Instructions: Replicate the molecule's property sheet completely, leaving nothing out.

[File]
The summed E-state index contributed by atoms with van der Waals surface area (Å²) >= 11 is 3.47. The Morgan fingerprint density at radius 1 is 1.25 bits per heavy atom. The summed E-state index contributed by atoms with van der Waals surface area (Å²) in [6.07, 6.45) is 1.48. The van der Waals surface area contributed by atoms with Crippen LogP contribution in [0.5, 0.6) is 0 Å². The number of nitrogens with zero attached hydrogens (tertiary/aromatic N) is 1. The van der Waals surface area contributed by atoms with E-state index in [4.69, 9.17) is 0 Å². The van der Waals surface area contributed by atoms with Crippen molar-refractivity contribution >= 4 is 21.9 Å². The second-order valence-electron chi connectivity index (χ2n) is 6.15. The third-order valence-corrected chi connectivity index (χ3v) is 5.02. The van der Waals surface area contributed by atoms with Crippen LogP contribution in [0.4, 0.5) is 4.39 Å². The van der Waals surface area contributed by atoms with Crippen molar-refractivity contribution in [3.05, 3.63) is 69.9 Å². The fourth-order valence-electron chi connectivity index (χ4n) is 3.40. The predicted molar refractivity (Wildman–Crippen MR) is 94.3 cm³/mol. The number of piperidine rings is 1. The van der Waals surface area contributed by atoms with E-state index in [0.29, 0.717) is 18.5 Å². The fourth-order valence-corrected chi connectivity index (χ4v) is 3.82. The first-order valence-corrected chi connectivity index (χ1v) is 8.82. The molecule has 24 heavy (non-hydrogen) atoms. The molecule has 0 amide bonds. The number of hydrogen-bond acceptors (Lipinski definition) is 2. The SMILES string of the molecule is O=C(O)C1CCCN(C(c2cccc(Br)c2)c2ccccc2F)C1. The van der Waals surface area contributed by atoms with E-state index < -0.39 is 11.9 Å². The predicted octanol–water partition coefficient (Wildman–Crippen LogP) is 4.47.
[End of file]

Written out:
The summed E-state index contributed by atoms with van der Waals surface area (Å²) >= 11 is 3.47. The Morgan fingerprint density at radius 1 is 1.25 bits per heavy atom. The summed E-state index contributed by atoms with van der Waals surface area (Å²) in [6.07, 6.45) is 1.48. The van der Waals surface area contributed by atoms with Crippen LogP contribution in [0.5, 0.6) is 0 Å². The number of nitrogens with zero attached hydrogens (tertiary/aromatic N) is 1. The van der Waals surface area contributed by atoms with E-state index in [4.69, 9.17) is 0 Å². The van der Waals surface area contributed by atoms with Crippen molar-refractivity contribution >= 4 is 21.9 Å². The second-order valence-electron chi connectivity index (χ2n) is 6.15. The third-order valence-corrected chi connectivity index (χ3v) is 5.02. The van der Waals surface area contributed by atoms with Crippen LogP contribution in [0.4, 0.5) is 4.39 Å². The van der Waals surface area contributed by atoms with Crippen molar-refractivity contribution in [3.05, 3.63) is 69.9 Å². The fourth-order valence-electron chi connectivity index (χ4n) is 3.40. The predicted molar refractivity (Wildman–Crippen MR) is 94.3 cm³/mol. The number of piperidine rings is 1. The van der Waals surface area contributed by atoms with E-state index in [0.29, 0.717) is 18.5 Å². The fourth-order valence-corrected chi connectivity index (χ4v) is 3.82. The first-order valence-corrected chi connectivity index (χ1v) is 8.82. The molecule has 24 heavy (non-hydrogen) atoms. The molecule has 0 amide bonds. The number of hydrogen-bond acceptors (Lipinski definition) is 2. The SMILES string of the molecule is O=C(O)C1CCCN(C(c2cccc(Br)c2)c2ccccc2F)C1. The van der Waals surface area contributed by atoms with E-state index < -0.39 is 11.9 Å². The predicted octanol–water partition coefficient (Wildman–Crippen LogP) is 4.47.